There is a growing difference between how military maintenance, repair and overhaul (MRO) is regarded in the Americas and how it is regarded in the Old World. For starters, many European and Middle East militaries and industries may not even regularly use the abbreviation “MRO,” especially as operational and organizational changes continue to alter the landscape there.

MRO has been developed and expanded as a concept to such a great extent over the past decade alone that it is becoming less and less recognizable in this part of the West. With fewer references to “maintenance” and “MRO” comes increasing talk of “support,” “availability” and “capability”—and the changing language underlies radically different aviation support concepts.

Under pressure of ever-tightening budgets, European defense ministries have looked at and adopted a widening range of concepts and technologies to improve the availability of military aircraft and their associated systems. Support costs for aviation amount to €5-7-billion ($6.5-9 billion) annually, and every penny saved through efficient management can potentially be used to improve effectiveness.

These pressures have been present for well over a decade, but recent economic crises, in addition to the drawdown of forces from Afghanistan, are forcing governments to look for ways to lower support costs further. Past moves have been toward greater use of industrial structures to support aircraft, and the future seems to hold more of the same.

Along those lines, after some tentative steps to maintain now-retired Jaguar aircraft, the U.K. Defense Ministry signed the Availability Transformation - Tornado Aircraft Contract (Attac) with BAE Systems and Rolls-Royce in late 2006. In effect, the two companies became responsible for all the Tornados' systems and subsystems and took on supply chain management and spares stocking as well. The contract has evolved to include aircraft capability upgrades, which have been necessary as operational requirements for Iraq, Afghanistan and Libya demanded rapid technology insertions.

The pathfinder nature of Attac subsequently has been expanded onto other platforms. The Typhoon Availability Service, started in 2009, mirrors Attac in being a global support contract, with the companies guaranteeing availability rates negotiated with the Defense Ministry every day. And in the rotary sphere, the Integrated Operational Support contracts for the AgustaWestland Merlin and Lynx Wildcat helicopters, as well as the Boeing Apache and Chinook helicopters, have also combined the joint requirements for better availability at lower prices through contractor incentives.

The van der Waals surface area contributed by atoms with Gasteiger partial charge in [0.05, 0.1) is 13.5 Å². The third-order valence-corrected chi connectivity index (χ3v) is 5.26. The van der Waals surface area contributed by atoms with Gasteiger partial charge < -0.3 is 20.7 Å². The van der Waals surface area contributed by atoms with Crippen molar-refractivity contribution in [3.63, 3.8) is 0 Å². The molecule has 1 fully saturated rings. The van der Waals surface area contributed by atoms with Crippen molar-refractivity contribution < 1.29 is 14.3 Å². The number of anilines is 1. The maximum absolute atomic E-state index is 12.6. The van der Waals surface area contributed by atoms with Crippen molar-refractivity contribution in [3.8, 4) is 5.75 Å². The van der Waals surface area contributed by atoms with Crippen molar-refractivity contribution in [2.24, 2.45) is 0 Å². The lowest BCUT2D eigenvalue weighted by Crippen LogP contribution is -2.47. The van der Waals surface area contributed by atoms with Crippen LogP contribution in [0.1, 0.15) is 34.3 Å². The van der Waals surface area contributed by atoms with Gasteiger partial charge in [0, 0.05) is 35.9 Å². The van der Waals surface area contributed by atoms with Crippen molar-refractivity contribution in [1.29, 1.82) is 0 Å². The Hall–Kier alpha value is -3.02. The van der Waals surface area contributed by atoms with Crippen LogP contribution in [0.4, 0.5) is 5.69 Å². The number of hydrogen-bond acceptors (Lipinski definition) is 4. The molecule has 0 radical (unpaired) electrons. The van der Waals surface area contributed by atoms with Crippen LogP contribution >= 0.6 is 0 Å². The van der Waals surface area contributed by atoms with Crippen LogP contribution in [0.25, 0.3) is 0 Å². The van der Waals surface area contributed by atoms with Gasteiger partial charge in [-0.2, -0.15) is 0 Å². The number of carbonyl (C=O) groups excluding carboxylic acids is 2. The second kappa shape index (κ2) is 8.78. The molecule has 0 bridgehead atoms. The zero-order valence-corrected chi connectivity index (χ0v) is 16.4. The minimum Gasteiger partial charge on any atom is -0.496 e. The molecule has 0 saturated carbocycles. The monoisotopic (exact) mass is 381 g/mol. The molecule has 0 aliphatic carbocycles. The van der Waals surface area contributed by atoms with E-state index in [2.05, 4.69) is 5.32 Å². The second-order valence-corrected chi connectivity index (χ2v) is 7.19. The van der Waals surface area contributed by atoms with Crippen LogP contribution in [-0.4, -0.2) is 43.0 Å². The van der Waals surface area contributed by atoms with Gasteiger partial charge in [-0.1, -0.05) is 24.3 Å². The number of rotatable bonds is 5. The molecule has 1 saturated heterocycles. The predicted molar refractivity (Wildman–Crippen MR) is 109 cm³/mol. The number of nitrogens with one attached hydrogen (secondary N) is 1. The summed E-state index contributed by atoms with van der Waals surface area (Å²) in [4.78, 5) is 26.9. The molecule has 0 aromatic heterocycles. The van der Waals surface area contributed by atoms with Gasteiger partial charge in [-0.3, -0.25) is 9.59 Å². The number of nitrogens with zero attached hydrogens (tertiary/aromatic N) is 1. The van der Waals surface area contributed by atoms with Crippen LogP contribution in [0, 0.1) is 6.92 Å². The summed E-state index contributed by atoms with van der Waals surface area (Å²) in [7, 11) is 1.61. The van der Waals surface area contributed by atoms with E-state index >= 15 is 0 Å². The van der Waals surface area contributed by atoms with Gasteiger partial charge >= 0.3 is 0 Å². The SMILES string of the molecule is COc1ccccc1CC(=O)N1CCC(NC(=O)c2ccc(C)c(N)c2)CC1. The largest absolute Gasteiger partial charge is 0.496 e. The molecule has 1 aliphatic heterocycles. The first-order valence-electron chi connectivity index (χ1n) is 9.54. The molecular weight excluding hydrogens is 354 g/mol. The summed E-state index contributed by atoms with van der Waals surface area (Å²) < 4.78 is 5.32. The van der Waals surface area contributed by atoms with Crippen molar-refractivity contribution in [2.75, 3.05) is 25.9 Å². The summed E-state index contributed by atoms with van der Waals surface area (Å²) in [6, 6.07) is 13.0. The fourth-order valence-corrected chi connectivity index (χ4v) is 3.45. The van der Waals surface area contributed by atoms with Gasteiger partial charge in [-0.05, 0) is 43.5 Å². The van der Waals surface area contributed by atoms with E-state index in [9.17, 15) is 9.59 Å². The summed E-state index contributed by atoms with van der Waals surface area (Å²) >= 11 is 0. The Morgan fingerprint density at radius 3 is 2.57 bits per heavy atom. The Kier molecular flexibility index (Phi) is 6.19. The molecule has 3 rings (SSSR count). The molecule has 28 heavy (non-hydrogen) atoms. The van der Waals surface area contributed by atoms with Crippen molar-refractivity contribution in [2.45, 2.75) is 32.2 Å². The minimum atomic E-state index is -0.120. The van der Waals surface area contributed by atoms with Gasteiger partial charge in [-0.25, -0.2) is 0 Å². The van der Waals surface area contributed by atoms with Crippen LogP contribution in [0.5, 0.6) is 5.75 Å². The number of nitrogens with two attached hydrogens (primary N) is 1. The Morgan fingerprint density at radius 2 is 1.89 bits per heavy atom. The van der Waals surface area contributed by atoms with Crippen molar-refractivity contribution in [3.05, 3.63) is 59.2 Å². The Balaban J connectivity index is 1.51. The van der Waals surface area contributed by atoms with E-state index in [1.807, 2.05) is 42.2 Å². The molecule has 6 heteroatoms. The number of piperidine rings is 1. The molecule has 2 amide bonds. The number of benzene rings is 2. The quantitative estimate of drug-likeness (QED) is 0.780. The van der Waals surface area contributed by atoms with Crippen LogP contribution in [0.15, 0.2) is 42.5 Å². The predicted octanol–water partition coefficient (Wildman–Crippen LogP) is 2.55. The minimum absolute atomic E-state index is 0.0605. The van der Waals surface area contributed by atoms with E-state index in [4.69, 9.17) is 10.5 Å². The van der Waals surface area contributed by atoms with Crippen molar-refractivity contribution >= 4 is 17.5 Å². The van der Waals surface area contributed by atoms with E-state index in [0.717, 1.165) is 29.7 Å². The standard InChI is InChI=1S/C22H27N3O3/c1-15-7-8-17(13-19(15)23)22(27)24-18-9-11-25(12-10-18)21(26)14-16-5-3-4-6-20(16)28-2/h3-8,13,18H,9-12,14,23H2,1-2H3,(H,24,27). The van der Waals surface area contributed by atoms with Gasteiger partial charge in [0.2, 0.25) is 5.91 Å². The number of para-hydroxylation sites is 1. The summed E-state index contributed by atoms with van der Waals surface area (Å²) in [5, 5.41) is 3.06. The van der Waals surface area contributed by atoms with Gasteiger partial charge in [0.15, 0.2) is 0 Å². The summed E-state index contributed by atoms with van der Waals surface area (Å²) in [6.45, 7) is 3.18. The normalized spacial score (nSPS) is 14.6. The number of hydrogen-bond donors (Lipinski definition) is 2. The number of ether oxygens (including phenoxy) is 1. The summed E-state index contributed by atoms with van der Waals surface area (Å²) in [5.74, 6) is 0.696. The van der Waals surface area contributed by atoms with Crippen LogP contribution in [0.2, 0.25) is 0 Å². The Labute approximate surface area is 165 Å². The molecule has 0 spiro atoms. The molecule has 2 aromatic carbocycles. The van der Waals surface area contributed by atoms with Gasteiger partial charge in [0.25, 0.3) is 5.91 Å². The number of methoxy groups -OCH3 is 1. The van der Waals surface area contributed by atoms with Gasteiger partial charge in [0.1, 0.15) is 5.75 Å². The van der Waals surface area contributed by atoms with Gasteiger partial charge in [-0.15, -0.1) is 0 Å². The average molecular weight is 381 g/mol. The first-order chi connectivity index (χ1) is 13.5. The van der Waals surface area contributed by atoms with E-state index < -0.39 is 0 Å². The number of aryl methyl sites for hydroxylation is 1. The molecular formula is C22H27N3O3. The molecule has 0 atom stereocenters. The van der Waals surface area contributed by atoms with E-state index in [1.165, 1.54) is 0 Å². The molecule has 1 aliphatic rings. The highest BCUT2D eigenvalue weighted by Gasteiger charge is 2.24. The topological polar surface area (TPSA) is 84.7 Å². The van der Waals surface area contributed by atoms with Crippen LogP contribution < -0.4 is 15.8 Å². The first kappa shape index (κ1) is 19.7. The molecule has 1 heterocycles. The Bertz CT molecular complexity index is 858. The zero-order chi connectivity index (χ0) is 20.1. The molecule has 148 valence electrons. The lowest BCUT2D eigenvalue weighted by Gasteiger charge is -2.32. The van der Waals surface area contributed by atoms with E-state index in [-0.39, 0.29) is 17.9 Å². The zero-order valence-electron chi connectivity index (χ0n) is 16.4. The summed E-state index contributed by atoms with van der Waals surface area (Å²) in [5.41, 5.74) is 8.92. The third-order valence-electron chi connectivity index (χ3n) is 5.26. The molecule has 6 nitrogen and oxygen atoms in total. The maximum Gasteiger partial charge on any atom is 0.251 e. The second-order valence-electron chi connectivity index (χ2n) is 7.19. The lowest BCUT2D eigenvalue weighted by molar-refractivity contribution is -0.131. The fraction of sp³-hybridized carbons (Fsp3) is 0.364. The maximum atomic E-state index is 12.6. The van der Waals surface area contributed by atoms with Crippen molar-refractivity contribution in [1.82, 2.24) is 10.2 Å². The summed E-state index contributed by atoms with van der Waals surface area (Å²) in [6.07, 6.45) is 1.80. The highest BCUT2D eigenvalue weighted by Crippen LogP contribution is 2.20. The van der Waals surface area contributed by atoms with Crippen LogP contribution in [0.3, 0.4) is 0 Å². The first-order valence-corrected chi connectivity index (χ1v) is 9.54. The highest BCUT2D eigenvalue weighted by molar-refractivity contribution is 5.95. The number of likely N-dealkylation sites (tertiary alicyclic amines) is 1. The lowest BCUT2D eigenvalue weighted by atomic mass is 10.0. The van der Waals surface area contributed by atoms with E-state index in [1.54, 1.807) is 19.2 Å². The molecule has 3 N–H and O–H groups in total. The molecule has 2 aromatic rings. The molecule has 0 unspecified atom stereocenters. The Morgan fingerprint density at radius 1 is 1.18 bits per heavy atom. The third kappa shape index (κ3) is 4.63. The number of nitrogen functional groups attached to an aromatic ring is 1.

A sign of the effectiveness of this approach is that BAE says there have been billions of dollars of audited cash savings for the Tornado GR4/Typhoon since the support programs began.

These contracts have several factors in common. First, they have led to a stripped-down support chain, which has so far been responsive and flexible. When the U.K. customer needs to surge aircraft for operations, Boeing, AgustaWestland and BAE have responded with little or no disruption. And as support systems develop, maintenance regimes can be improved. In turn, better data collection for platforms such as the Chinook and Tornado GR4 have allowed time between maintenance periods to be extended, thus improving aircraft availability.

Observing the U.K.'s success with this model of military aviation support, France has followed suit with programs such as the care project for the dual-service Rafale multirole aircraft. Signed in 2009, the 10-year project transfers most risks and management areas to industry, with the French air force and navy paying only for hours of use and availability, not for spares and repairs. Although the pace of reform for other platforms has not been as rapid or incisive, increased cost pressures are forcing the French defense ministry toward more outsourcing, a path made easier by the performance of Dassault, Snecma and Thales in Rafale support.

The other Typhoon partners—Germany, Italy and Spain— are also enlarging industry's role. The EADS Germany center at Manching has systems support centers for both the Tornado and Typhoon, transferring systems responsibility and depot-level maintenance to EADS and away from the Luftwaffe. Finmeccanica's Alenia and Airbus Military also have taken on similar roles for the Italian and Spanish air forces, although local politics has acted as a drag on outsourcing. Most observers say that as the fiscal crises continue to bite, however, it will be difficult to retain old and expensive structures.